- The Washington Times - Sunday, February 2, 2014

U.S. abortion rates have fallen to a level not seen since the procedure was declared a constitutional right in 1973, with declines over the past three years in all but six states, the Guttmacher Institute reported in a study released Monday.

An estimated 1.05 million abortions were performed in 2011, 13 percent fewer than the 1.21 million figure from its previous count in 2008, the organization said. This newest figure is close to the 1.03 million abortions Guttmacher counted in 1975, a raw figure based on a significantly smaller population.

The 2011 abortion rate was also down from 2008, falling to 16.9 abortions per 1,000 women ages 15-44, from 19.4, figures that pro-lifers called heartening and a sign of increasing awareness of “the humanity of the unborn child.”

The last time the rate was this low was in 1973, when Guttmacher estimated 16.3 abortions per 1,000 women ages 15-44.

Guttmacher analysts did not specifically investigate reasons for the decline, but they pointed to long-lasting contraceptives, better contraceptive use, the deep recession and sluggish recovery as plausible reasons for the downward trends.

The declines “coincided with a steep national drop in overall pregnancy and birthrates,” said Rachel Jones, lead author of the study. “Moreover, the recent recession led many women and couples to want to avoid or delay pregnancy and childbearing,” she said.

What didn’t play a role in the declines were the dozens of new state measures restricting abortion, the Guttmacher report said. The 2008-11 study period predates many state measures restricting abortion, and few or none of the laws enacted during the study period appeared to be related to abortion patterns, it said.

The report also did not find the abortion decline was the result of a reduction of abortion providers — the number of abortion clinics, which provide the bulk of abortion services, fell by just 1 percent and the total number of all abortion providers fell by only 4 percent.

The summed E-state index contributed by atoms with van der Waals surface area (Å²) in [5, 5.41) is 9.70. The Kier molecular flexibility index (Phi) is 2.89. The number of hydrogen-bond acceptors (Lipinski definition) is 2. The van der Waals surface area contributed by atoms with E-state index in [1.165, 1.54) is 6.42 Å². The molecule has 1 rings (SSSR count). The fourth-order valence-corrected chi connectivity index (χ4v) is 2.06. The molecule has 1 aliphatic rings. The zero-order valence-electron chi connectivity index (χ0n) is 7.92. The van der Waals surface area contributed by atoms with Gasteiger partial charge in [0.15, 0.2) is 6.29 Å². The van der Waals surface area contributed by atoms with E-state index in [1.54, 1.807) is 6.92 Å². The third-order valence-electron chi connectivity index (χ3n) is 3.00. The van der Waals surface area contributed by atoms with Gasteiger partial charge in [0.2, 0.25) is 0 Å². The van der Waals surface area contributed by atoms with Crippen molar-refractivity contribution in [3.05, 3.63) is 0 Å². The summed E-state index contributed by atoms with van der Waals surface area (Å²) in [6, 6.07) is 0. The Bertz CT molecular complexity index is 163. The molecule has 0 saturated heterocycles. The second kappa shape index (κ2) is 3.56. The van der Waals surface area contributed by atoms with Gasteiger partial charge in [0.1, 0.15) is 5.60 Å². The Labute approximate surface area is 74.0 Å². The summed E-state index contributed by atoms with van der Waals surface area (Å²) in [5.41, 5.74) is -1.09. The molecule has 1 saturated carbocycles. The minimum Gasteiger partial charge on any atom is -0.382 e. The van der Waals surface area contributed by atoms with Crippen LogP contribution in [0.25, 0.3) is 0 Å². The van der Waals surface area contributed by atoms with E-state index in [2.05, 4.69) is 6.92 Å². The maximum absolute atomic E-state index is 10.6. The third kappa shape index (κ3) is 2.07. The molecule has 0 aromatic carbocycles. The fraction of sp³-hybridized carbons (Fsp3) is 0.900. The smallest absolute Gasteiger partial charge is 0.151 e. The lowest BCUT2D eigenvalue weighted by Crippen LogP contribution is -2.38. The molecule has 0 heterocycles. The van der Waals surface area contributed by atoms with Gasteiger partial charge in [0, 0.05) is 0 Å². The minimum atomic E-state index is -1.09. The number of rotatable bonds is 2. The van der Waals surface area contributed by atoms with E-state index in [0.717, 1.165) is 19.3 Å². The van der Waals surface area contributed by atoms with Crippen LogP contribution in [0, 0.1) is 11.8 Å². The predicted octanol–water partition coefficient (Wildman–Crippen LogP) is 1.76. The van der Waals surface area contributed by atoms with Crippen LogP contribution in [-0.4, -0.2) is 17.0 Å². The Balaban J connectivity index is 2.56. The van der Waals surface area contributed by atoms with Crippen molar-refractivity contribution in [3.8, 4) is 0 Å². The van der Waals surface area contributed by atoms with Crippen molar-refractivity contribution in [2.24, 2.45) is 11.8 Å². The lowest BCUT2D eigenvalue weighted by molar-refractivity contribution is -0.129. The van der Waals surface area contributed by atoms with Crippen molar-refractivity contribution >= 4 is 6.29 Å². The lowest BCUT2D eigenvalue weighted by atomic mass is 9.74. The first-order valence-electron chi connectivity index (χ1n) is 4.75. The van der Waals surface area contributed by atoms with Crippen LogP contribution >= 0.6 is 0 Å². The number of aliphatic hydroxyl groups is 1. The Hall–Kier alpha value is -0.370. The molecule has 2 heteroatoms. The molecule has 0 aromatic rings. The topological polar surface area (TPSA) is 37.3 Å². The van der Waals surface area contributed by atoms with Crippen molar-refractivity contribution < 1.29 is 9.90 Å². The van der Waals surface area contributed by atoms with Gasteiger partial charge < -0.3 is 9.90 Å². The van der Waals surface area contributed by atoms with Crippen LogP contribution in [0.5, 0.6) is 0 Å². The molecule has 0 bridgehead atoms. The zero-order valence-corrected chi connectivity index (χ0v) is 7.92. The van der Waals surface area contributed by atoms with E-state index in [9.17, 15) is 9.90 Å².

Carol Tobias, president of National Right to Life, said the lower numbers and rates of abortion were heartening and coincided with a time when Americans were more likely to identify themselves as pro-life.

Overall, the report “shows the long-term efforts of the right-to-life movement to educate the country about the humanity of the unborn child and to enact laws that help mothers and their children are having a tremendous impact,” Ms. Tobias said.

Charmaine Yoest, president and chief executive of Americans United for Life, said the Guttmacher report was “short on data and long on strained conclusions.”

“The truth is that these common-sense limits on abortion protect women and their unborn children from abortion industry abuses,” she said, referring to the dozens of measures that state lawmakers have passed in recent years.

The Centers for Disease Control and Prevention also reports abortion data in an annual surveillance report. Its latest report was issued in November with data from 2010 from 47 states, the District of Columbia and New York City. It, too, found overall declines in abortion rates and numbers, with greater declines in the 2006-10 period than during the 2001-05 years.

Other highlights of the Guttmacher report, “Abortion Incidence and Service Availability in the United States, 2011”:

Abortion numbers and rates declined steadily, about 4 percent each year, from 2008 to 2011.

The long decline in abortion providers has virtually stalled, with 1,793 identified in 2008 and 1,720 in 2011. About half are clinics; Iowa showed a notable surge in clinics, from 10 to 17.

Drug-inducing abortion products were used in 23 percent of abortions in 2011, compared with 17 percent in 2008. Almost 60 percent of abortion providers offer these drugs.

In 2011, the abortion ratio was 21 procedures per 100 pregnancies, excluding miscarriages. In 2008, the ratio was 23 abortions per 100 pregnancies.

The six states that did not report a decline in their abortion rates were Alaska, Maryland, Montana, New Hampshire, West Virginia and Wyoming.

• Cheryl Wetzstein can be reached at cwetzstein@washingtontimes.com.

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